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58 dead 546 wounded / injured in Las Vegas shooting 1 Oct 2017

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Colin Parkinson

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Some links about drugs and mass killings

https://www.cchrint.org/school-shooters/

http://www.telegraph.co.uk/science/2017/07/25/antidepressants-linked-murders-murderous-thoughts/

http://kellybroganmd.com/mass-shootings-the-new-manifestation-of-an-ancient-phenomenon-and-their-link-to-psychiatric-drugs/

 

Fishbone Jones

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mariomike said:
Don't take my word for it,

https://suicideproject.org/2012/11/my-suicide-attempt-2/
There is now a pellet between my right eye and my retina. I lost my upper lip most of my nose, most of my teeth, and the tip of my tongue. I have double-vision, have had four surgeries this year, and have at least a few more to go. Until recently, I didn’t know slugs were so much more powerful than shells that fire bird shot.

One knowledgeable reader of this website wrote in to suggest that those using a shotgun should consider using shotgun shells that shoot slugs, which is one piece of lead instead of a number of smaller balls of lead. Or else if using shot, to use buckshot, which can come in 0.24 - 0.36 caliber, instead of 0.05 which is used for things like clay pigeon/skeet shooting. The higher the caliber, the bigger the pellets (meaning they better maintain their speed and energy on impact), but the less of them.
http://lostallhope.com/suicide-methods/firearms

Shotgun suicide: Slug, buckshot or birdshot?
https://www.google.ca/search?rls=com.microsoft%3Aen-CA%3AIE-Address&rlz=1I7GGHP_en-GBCA592&dcr=0&biw=1280&bih=603&ei=3h4XWuGvH8uGjwPKoI3gCA&q=suicide+slug+birdshot+buckshot&oq=suicide+slug+birdshot+buckshot&gs_l=psy-ab.12..35i39k1.11021.13236.0.15531.8.8.0.0.0.0.171.1153.0j8.8.0....0...1c.1.64.psy-ab..0.4.635....0.EHwrxsRnaYs

Happens sometimes.

One knowledgeable reader of this website wrote in to suggest that those using a shotgun should consider using shotgun shells that shoot slugs, which is one piece of lead instead of a number of smaller balls of lead. Or else if using shot, to use buckshot, which can come in 0.24 - 0.36 caliber, instead of 0.05 which is used for things like clay pigeon/skeet shooting. The higher the caliber, the bigger the pellets (meaning they better maintain their speed and energy on impact), but the less of them.

Really not very knowledgeable at all. Shot guns are designated by gauge, except for a .410, which is a caliber. Speaking of gauges, our 'knowledgeable' reader forgot to mention which gauge of shotgun he was using for his results. Shot sizes range from #12 which is the 0.05 diameter of a single pellet (2300 to the ounce). This is roughly equivalent to table salt and is used in pistol shot shells. Next is #9 and continues to all the way to #2, at .148 in dia. (90/oz). Then you have BB shot - .18 in dia @50/oz. Then buckshot #4 buck - .24, 21/oz up to 000 buck -.36, 6.2/oz. Shot diameter INCREASES as the shot number DECREASES because shotguns are sorted by gauge, not caliber. Contrary to what the 'knowledgeable' reader says. Gauge is based on how many of the same sized ball, the diameter of the bore, that will equal one pound. 12 gauge = 12 balls, 28 gauge = 28 balls. The ludicrous example sighted by the 'knowledgeable' expert of using #12 shot is very telling. I have only ever seen #12 shot, called snake or pepper shot in pistol cartridges. There has been shotgun shells loaded with it, but you'd be hard pressed to find a modern load of it. This is the stuff the 'knowledgeable' sites as his example. I don't think he's very knowledgeable at all. At least not in the sense of shotgunning. That's the risk with providing links to subjects you know little about. Otherwise you would have caught all the bullshit your 'knowledgeable' reader was spewing. But you found it on the internet, so it must be true ;)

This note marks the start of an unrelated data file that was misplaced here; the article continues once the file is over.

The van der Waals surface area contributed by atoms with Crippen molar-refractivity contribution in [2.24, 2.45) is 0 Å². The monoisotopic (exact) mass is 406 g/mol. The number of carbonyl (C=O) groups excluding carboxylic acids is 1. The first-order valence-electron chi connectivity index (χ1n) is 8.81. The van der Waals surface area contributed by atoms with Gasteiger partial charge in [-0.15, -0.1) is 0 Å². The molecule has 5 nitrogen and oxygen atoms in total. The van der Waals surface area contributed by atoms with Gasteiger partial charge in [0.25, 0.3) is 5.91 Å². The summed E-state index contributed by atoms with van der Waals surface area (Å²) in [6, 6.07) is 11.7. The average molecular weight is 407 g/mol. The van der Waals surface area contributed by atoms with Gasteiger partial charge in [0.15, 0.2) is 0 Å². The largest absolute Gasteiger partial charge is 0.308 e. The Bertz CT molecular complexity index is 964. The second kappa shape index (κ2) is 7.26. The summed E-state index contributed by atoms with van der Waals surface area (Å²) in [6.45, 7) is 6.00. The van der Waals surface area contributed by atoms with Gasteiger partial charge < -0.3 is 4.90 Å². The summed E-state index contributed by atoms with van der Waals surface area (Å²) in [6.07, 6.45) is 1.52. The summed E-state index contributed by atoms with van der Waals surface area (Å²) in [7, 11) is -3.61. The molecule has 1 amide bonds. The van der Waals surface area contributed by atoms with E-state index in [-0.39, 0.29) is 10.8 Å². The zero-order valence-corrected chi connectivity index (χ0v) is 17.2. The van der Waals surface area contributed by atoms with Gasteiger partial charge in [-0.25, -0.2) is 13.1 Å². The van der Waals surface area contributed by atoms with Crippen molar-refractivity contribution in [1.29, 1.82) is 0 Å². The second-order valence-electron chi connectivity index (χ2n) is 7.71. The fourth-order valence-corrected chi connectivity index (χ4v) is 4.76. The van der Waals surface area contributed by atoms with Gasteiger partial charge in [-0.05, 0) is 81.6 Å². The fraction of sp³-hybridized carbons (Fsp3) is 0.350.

My experience with this is practical and hands on, as I assume some of your stuff has been. Trust me, someone can miss with slugs and buck also. Birdshot will do the job very effectively as my retrieval of eyeballs, bone, teeth and meat can attest. Does it really matter which load you use? I think not.
 

mariomike

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recceguy said:
But you found it on the internet, so it must be true ;)

mariomike said:
Don't take my word for it,

I didn't think you would take my word for it after working 9-1-1 full-time for over 36 years.  :)

So, I posted references to support what I already knew from experience.

recceguy said:
My experience with this is practical and hands on, as I assume some of your stuff has been.

When did you work 9-1-1?
 

Fishbone Jones

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mariomike said:
I didn't think you would take my word for it after working 9-1-1 full-time for over 36 years.  :)

So, I posted references to support what I already knew from experience.

When did you work 9-1-1?

I've never worked 911, nor ever professed to, ever, anywhere. My job is responding to and investigating industrial workplace deaths and injuries, issuing charges and taking the offenders to court. I'm usually on scene at the same time as the first responders, trying to secure the scene before they contaminate and/ or destroy it. The bucket boys are the worst.

However, to the point you are trying to pin me down on. When someone violently spreads their DNA around a room, the family is responsible for the cleanup. They can get a company to do it or they can ask family friends and relatives. I was asked by three families to assist them cleaning up. They wanted to keep things low key and as private as possible. I knew the three victims extremely well. Family members are normally so grief stricken, they just get in the way. So I prefer to do it without them there. It's what true friends are for and I don't take that responsibility lightly.